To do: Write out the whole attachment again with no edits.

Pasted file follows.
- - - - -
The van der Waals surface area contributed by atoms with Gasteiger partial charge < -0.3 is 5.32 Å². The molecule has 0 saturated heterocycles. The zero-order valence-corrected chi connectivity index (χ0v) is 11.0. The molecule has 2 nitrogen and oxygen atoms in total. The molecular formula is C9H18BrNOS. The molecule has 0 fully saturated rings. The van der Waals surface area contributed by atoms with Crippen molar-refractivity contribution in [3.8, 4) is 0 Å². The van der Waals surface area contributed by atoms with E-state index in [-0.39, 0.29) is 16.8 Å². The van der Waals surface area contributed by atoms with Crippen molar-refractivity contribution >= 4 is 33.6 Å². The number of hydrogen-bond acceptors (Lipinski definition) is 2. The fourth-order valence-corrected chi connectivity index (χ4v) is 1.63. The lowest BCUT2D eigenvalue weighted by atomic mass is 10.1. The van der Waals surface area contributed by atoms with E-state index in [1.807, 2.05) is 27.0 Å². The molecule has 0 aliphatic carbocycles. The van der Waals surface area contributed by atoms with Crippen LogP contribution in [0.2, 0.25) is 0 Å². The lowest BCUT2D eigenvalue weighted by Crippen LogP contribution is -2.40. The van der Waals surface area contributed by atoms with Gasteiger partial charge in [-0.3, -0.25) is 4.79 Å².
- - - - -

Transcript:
The van der Waals surface area contributed by atoms with Gasteiger partial charge < -0.3 is 5.32 Å². The molecule has 0 saturated heterocycles. The zero-order valence-corrected chi connectivity index (χ0v) is 11.0. The molecule has 2 nitrogen and oxygen atoms in total. The molecular formula is C9H18BrNOS. The molecule has 0 fully saturated rings. The van der Waals surface area contributed by atoms with Crippen molar-refractivity contribution in [3.8, 4) is 0 Å². The van der Waals surface area contributed by atoms with E-state index in [-0.39, 0.29) is 16.8 Å². The van der Waals surface area contributed by atoms with Crippen molar-refractivity contribution >= 4 is 33.6 Å². The number of hydrogen-bond acceptors (Lipinski definition) is 2. The fourth-order valence-corrected chi connectivity index (χ4v) is 1.63. The lowest BCUT2D eigenvalue weighted by atomic mass is 10.1. The van der Waals surface area contributed by atoms with E-state index in [1.807, 2.05) is 27.0 Å². The molecule has 0 aliphatic carbocycles. The van der Waals surface area contributed by atoms with Crippen LogP contribution in [0.2, 0.25) is 0 Å². The lowest BCUT2D eigenvalue weighted by Crippen LogP contribution is -2.40. The van der Waals surface area contributed by atoms with Gasteiger partial charge in [-0.3, -0.25) is 4.79 Å².